Diary of a USF in DC Fellow
The first day I arrived on Capitol Hill, I got a short tour of the U.S. Capitol and all its intricacies. A fellow Politico reporter showed me the underground subway tunnels, numerous ornate conference rooms, and the press galleries that bustle with reporters from many publications. The tour lasted all of about 30 minutes before my colleague had to jet off on an assignment, and then the hand-holding was over. I was left on my own, thrown straight into the fire.
That day, I was tasked with getting quotes from lawmakers whom I had never heard of about a multitude of transportation topics I had never considered. As I stood outside the Senate chamber, I was nervous and unsure of my ability to complete the task. I didn’t know what every member of Congress looked like, especially while they were wearing masks. I was terrified of confusing one member with another and the embarrassment that would ensue. I was afraid of asking a question they deemed irrelevant, or messing up the facts. That first day, I think I only succeeded in talking to one lawmaker out of the twenty or so who were on my “potential gets” list.
Later, my editor informed me that my low success rate was completely OK and not out of the ordinary. I went back the next day and talked with more members, then even more the next day, and on and on. I started to gain confidence and felt that I was in my element. It wasn’t until I had a conversation with a friend in D.C. who wasn’t working in the political sphere that I realized just how much knowledge I had gained on the inner workings of Congress.
I became more self-assured, and confident. I started making the split-second movements required to obtain quotes from members in a confident manner and producing stories I was proud of. I’ve learned how to walk sideways and backwards up stairs in order to keep my recorder trained on lawmakers’ mouths. At the same time, I’m jockeying for position in scrums with 20 other reporters all trying to have their voices heard. These are very specific skills I never considered until coming to Capitol Hill. Being a Hill reporter is an experience like no other.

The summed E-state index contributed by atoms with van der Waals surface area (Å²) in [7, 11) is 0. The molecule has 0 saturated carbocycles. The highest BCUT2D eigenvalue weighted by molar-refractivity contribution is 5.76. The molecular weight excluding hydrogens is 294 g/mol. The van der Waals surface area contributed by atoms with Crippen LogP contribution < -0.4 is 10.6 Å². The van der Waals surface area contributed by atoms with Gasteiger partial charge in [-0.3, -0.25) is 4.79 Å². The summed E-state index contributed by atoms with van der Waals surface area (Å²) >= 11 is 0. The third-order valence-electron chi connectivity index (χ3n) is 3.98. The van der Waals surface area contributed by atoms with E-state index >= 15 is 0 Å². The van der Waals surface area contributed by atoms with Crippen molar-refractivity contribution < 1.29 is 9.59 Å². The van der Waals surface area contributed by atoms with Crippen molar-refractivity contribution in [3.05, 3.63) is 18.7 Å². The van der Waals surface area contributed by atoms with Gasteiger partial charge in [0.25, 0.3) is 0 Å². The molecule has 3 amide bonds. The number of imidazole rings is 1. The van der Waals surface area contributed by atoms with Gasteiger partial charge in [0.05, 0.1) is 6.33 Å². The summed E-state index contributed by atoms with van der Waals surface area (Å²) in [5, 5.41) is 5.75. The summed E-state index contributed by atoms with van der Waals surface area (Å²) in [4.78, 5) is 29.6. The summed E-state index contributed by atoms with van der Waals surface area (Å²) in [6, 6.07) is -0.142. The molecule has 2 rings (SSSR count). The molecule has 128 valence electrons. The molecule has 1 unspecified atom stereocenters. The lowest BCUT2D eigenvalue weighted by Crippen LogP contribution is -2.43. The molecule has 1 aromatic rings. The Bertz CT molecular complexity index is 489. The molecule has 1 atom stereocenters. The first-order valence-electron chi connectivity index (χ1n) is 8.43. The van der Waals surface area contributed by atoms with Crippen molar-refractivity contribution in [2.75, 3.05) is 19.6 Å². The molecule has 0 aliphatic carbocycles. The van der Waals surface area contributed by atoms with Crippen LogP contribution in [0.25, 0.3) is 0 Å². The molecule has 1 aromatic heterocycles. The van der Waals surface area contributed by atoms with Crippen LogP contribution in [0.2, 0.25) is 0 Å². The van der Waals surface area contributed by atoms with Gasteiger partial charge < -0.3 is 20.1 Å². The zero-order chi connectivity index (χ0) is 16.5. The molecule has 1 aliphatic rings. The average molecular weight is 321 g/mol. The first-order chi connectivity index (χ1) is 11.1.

Speaking of unique experiences, people I’ve come face to face with while on the job with Politico include Nancy Pelosi, AOC, Bernie Sanders, and Elizabeth Warren. What I’ve learned is they’re all just that — people — not these larger-than-life figures we see on TV. Since I’m meeting them in their workplace, I always try to remain respectful of boundaries.
My USF in DC experience has been truly amazing so far. Just six months ago I was editor-in-chief of the Foghorn, and now I’m working full time as a Capitol Hill reporter. I’ve learned so much about power in Congress (who has it and how they use it), and journalism’s role in monitoring that power during my two months at Politico. I wake up every day knowing I’m going into the place where it all happens legislatively in the United States, and the privilege of that is not lost on me.
Want to be a USF in DC Fellow? Learn more here.